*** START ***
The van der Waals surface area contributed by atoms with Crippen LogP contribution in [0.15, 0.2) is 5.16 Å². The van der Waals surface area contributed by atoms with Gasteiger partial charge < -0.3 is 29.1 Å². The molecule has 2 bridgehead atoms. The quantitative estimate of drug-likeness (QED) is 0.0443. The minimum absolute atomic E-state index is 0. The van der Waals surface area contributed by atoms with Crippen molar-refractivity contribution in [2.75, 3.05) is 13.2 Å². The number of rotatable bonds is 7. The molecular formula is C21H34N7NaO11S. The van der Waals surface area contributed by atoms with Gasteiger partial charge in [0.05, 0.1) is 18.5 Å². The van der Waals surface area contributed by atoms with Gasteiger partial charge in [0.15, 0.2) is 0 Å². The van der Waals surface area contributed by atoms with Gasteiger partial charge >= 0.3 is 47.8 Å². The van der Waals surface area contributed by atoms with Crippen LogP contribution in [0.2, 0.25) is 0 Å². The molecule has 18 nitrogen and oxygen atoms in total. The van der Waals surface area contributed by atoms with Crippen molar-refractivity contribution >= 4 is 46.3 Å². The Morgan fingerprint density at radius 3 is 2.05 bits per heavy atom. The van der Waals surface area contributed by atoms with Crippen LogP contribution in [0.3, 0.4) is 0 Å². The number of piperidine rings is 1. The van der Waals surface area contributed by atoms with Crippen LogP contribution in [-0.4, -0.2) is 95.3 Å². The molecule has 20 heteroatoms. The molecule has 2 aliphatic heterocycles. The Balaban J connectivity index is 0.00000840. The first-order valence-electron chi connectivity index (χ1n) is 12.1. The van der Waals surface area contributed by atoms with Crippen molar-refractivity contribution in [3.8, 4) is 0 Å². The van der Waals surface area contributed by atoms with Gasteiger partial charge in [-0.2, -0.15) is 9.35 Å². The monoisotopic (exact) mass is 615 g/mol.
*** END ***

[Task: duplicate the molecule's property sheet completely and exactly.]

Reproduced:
The van der Waals surface area contributed by atoms with Crippen LogP contribution in [0.15, 0.2) is 5.16 Å². The van der Waals surface area contributed by atoms with Gasteiger partial charge < -0.3 is 29.1 Å². The molecule has 2 bridgehead atoms. The quantitative estimate of drug-likeness (QED) is 0.0443. The minimum absolute atomic E-state index is 0. The van der Waals surface area contributed by atoms with Crippen molar-refractivity contribution in [2.75, 3.05) is 13.2 Å². The number of rotatable bonds is 7. The molecular formula is C21H34N7NaO11S. The van der Waals surface area contributed by atoms with Gasteiger partial charge in [0.05, 0.1) is 18.5 Å². The van der Waals surface area contributed by atoms with Gasteiger partial charge in [0.15, 0.2) is 0 Å². The van der Waals surface area contributed by atoms with Gasteiger partial charge >= 0.3 is 47.8 Å². The van der Waals surface area contributed by atoms with Crippen LogP contribution in [0.2, 0.25) is 0 Å². The molecule has 18 nitrogen and oxygen atoms in total. The van der Waals surface area contributed by atoms with Crippen molar-refractivity contribution >= 4 is 46.3 Å². The Morgan fingerprint density at radius 3 is 2.05 bits per heavy atom. The van der Waals surface area contributed by atoms with Crippen LogP contribution in [0.3, 0.4) is 0 Å². The number of piperidine rings is 1. The van der Waals surface area contributed by atoms with Crippen LogP contribution in [-0.4, -0.2) is 95.3 Å². The molecule has 20 heteroatoms. The molecule has 2 aliphatic heterocycles. The Balaban J connectivity index is 0.00000840. The first-order valence-electron chi connectivity index (χ1n) is 12.1. The van der Waals surface area contributed by atoms with Crippen molar-refractivity contribution in [3.8, 4) is 0 Å². The van der Waals surface area contributed by atoms with Gasteiger partial charge in [-0.2, -0.15) is 9.35 Å². The monoisotopic (exact) mass is 615 g/mol.